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Faith & Finances

Abounding love and a keen business sense
guide Michael Blackwell's work for the Lord

By Jerry Blackwelder

The corporation headed by Dr. Michael Blackwell is Thomasville’s oldest continuously operating business, but its products can’t be found on any store shelves.

Since 1983, Blackwell has watched diligently over Baptist Children’s Homes of North Carolina, the state’s largest child service institution. From Franklin to Carteret County and 12 sites in between, some 350 employees perform their tasks within an annual budget of $18 million.

“It’s the Lord’s business, but it’s still a business,” says Blackwell, 59. “And our product is changing lives.”

This year the institution is expecting to change a record 2,000 lives as children from across the state leave behind troubled homes and come to live at Baptist Children’s Homes’ residential facilities.

According to Blackwell, trust is the key to managing the myriad of programs, locations, employees and even fund-raising to keep the nonprofit corporation in business.

“In business the man or woman at the top has to engender trust among employees in order to accomplish anything,” says Blackwell, a Gastonia native and former Baptist pastor. “They will go to the wall for you if they know that you’ll stand up for them, that you put their highest good first, that you validate them and make them feel like they are worthwhile.”

To help solidify such a sense of belonging, Blackwell organized a Family Gathering last year, bringing together in Thomasville the hundreds of employees from across the state. It had never been done in the institution’s history, and was an “emotional highlight” of Blackwell’s 18 years of service, he says.

To help oversee the cumbersome business operations, Blackwell has assembled a five-member management team, he says, that “I would put up against any business of any size. They’re pure gold.”

Jennie Counts is a member of that team as executive vice president for administration. She serves along with the organization’s CFO and executive vice presidents for development, programs and services, and special ministries.

Counts calls Blackwell an “authentic visionary,” citing his ability to “look into an individual and see not just the present, but also the potential for the future.”

Those sentiments are shared by former furniture executive Paul Broyhill of Lenoir, whose family has long been associated with the Baptist Children’s Homes. Blackwell responded well, Broyhill says, to the challenge of moving BCH into a new era where fewer children are orphaned and more come from problem homes.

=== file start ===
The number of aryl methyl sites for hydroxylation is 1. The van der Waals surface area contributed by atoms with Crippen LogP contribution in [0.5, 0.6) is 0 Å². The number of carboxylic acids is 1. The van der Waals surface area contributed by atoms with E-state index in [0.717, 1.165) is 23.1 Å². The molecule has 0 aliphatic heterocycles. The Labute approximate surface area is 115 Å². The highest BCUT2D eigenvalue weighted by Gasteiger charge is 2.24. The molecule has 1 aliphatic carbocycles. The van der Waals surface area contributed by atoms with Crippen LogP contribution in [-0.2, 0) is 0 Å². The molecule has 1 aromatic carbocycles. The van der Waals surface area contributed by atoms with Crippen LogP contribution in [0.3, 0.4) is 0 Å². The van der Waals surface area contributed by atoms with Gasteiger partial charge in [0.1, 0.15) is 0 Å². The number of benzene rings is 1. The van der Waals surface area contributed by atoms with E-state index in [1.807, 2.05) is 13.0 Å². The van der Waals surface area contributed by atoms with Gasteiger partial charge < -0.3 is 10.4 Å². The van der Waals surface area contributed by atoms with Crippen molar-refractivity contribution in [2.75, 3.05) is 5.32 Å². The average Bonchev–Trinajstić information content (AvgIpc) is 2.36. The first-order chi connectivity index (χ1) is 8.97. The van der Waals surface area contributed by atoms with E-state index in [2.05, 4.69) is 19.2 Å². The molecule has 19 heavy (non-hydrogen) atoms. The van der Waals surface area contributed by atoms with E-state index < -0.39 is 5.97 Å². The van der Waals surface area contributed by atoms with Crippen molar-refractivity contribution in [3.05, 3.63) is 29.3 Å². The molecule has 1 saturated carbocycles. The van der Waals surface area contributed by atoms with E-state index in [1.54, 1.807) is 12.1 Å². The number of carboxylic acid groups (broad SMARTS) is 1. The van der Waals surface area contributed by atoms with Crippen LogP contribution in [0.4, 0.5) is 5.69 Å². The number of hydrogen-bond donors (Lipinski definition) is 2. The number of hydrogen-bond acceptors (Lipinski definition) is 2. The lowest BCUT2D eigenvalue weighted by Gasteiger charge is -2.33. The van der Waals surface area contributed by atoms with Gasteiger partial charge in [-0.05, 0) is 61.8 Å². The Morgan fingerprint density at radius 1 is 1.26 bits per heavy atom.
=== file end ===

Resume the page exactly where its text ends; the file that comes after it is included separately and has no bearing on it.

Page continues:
“He has the perfect combination of talents to fill a tough job,” Broyhill says. “He’s brought professionalism to the management of the institution, and the charisma necessary to raise the funds to make it grow.”

The charisma showed itself at an early age. At 14, Blackwell landed his first job as an announcer at a Gastonia radio station, riding his bicycle to work every day after school to host “Mickey’s Record Shop.”

Possessing not only the gift of gab but also to write, Blackwell set his sights after high school on the University of North Carolina at Chapel Hill, where he majored in journalism. A couple of newspapers took notice of his talents while in school, and he became a Chapel Hill reporter for the Charlotte Observer and the now-defunct Raleigh Times.

He also worked for radio station WCHL in Chapel Hill, where he first developed what’s become a lifelong friendship with former noted Charlotte radio and TV personality Ty Boyd, who now heads the Excellence in Speaking Institute.

“Mickey was an outstanding young man who was eager to learn,” Boyd says, adding that little has changed in that regard. “Everything he has ever touched he has made better. He has the heart of a clergyman, but the quick mind and acumen of a business leader.”

Of his current work at the Baptist Children’s Homes, Boyd says, “There’s a saying that no man stands taller than when he stoops to help a child, and Mickey is the perfect example.”